Signs of Recovery
Subject Economic Growth
Topic Productivity and Growth
Key Words Consumer Prices, Industrial Activity, Non-inflationary Economic Growth, Inflation, and Interest Rates
News Story

The Labor Department's consumer price index rose by 0.2 percent in June, following a decrease of 0.3 percent in April. Overall industrial activity, which includes factories, mines and utilities increased by 0.1 percent in June for the second straight month. This good news, of increased industrial activity with only modest price increase is a welcome finding for the private sector as well as the Federal Reserve.

To the Fed, it means that industrial production appears to have stabilized and the worries of deflation may be behind us. Alan Greenspan, however, still warns, "It (deflation) will continue to engage our attention until it is very clear that it can be fully taken off the table." Economist Stephen Cecchetti says, the report "…really does validate the Fed's view that it can keep interest rates low for some time without worrying too much about inflation." This, of course, is exactly what the economy needs to sustain a period of strong economic growth.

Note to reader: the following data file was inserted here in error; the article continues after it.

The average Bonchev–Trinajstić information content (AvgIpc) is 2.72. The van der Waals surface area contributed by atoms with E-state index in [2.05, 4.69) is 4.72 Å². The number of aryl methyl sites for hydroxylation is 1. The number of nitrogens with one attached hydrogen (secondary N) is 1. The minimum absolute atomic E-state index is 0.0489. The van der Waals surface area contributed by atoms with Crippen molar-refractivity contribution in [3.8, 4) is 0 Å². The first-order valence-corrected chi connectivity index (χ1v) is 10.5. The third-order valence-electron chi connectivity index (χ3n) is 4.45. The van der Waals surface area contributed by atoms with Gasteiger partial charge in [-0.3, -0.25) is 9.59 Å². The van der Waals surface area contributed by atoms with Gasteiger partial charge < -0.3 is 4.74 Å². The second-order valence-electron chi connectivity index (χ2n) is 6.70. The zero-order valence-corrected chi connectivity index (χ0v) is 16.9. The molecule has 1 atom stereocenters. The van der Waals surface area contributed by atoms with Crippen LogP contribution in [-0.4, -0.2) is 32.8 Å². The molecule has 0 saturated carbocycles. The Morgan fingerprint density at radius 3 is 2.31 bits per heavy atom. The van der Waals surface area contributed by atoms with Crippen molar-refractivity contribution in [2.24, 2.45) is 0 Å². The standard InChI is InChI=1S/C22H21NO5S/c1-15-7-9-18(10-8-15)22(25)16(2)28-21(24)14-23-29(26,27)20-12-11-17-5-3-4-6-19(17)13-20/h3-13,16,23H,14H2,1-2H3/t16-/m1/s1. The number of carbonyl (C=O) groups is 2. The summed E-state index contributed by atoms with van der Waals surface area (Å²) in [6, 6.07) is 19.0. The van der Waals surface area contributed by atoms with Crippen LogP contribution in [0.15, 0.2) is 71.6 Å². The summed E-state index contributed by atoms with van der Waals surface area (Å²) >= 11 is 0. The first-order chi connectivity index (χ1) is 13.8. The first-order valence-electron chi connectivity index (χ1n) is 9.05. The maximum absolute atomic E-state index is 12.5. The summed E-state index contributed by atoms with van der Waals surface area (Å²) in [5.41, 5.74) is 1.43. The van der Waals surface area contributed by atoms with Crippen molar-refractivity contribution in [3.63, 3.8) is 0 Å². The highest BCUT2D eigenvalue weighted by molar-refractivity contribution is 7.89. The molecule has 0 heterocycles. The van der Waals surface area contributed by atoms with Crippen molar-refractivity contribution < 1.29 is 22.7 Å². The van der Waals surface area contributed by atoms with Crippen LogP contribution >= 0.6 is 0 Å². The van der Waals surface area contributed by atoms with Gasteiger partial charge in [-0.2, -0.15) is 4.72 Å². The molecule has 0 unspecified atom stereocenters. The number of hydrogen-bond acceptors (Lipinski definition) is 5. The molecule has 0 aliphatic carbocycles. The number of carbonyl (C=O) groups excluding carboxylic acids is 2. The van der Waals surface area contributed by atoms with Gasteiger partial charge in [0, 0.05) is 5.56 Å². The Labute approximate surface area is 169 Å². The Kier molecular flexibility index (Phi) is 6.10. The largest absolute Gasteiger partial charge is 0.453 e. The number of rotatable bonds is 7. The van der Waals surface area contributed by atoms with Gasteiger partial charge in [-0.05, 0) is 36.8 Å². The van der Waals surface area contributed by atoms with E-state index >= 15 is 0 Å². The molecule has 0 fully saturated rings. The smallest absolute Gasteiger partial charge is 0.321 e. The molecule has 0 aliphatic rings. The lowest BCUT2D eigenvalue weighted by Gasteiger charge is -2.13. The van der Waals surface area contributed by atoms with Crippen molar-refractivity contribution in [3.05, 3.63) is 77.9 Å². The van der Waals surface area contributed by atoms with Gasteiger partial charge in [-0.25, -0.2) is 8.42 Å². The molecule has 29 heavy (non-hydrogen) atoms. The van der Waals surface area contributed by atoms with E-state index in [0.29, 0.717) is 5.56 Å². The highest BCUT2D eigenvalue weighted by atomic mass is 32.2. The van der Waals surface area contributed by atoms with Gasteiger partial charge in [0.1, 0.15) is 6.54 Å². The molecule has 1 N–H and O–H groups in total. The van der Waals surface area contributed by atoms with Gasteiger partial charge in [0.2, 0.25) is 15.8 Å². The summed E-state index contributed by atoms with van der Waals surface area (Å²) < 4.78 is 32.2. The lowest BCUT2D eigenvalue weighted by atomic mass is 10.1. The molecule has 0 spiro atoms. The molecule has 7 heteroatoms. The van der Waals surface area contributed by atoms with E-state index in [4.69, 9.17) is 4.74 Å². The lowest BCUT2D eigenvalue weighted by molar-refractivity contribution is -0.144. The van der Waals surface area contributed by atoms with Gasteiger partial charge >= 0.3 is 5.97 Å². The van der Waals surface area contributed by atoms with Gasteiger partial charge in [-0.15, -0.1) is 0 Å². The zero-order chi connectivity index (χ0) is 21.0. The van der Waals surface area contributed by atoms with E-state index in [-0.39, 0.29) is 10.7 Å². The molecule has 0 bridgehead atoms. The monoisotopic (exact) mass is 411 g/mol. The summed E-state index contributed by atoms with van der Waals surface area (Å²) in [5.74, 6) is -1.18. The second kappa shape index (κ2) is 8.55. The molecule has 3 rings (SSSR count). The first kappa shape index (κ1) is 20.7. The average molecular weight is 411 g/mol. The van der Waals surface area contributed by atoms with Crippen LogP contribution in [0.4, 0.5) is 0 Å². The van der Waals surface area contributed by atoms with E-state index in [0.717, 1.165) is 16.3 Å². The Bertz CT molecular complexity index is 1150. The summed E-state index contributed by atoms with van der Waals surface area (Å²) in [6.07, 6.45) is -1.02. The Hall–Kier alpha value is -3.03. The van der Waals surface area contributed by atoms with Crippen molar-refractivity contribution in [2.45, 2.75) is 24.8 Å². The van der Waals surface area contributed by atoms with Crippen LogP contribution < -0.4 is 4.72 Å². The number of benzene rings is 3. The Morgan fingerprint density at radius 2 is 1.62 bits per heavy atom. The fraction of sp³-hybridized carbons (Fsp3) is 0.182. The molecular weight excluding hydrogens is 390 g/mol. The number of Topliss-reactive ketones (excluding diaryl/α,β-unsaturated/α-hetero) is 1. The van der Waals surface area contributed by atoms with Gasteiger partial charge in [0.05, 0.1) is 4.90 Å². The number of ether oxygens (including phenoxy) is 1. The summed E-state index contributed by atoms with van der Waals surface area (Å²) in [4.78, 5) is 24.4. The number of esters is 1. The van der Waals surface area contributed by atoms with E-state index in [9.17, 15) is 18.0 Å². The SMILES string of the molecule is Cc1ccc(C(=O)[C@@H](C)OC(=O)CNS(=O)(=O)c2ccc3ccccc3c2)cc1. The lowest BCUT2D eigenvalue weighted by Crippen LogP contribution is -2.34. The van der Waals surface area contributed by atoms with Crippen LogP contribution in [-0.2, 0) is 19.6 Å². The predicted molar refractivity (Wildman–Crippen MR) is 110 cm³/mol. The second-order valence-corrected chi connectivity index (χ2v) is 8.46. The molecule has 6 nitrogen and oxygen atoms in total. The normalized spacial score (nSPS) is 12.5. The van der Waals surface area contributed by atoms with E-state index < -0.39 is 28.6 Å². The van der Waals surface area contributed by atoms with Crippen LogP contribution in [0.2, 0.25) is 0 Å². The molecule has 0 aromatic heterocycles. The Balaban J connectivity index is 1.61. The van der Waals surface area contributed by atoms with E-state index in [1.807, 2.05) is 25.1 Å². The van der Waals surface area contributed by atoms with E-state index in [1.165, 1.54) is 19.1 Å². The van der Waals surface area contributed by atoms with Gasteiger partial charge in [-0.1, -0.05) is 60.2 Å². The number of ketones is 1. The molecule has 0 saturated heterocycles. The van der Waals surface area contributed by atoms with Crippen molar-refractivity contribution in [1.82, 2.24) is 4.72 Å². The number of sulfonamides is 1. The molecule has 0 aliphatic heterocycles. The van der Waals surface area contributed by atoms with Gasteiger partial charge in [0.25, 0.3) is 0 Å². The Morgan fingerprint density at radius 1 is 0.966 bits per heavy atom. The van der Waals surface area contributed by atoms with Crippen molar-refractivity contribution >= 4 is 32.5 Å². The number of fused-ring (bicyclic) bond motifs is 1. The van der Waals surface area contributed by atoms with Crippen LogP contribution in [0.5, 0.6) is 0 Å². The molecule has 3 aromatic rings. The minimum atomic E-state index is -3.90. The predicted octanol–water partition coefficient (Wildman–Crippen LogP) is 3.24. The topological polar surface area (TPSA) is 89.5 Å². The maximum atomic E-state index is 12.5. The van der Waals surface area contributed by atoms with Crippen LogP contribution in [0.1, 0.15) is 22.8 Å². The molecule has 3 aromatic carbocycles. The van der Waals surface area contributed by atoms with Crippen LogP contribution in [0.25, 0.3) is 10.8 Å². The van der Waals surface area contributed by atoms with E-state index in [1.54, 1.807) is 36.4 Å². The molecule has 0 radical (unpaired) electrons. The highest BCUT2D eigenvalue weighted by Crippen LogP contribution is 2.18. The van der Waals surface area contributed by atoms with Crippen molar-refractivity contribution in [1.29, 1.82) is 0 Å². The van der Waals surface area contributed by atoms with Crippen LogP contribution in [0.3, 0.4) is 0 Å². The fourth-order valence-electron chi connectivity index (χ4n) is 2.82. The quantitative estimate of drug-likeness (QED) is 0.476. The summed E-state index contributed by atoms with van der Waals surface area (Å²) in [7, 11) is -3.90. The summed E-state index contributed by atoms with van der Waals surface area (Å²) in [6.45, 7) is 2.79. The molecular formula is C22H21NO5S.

The combined finding of increased production and moderate price increases signals the industrial community to increase production and put the fear of recession behind them. Many private economists and the Federal Reserve as well, are hoping that these signals will aid the economy in picking up momentum in the second half of the year. Companies who have been unsure of consumer demand are likely to increase production and hire more labor in anticipation of expected profits from a growing economy.

(Updated August 27, 2003)


Why is Greenspan keeping the possibility of deflation on the table?

2. Why are higher prices a welcome signal to producers?
3. Given the information reported above, what do you think the Fed will do with interest rates when they meet again?
Source Associated Press, "A Pair of Hopeful Signs For the Economy's Recovery," Kansas City. COM, July 17, 2003.

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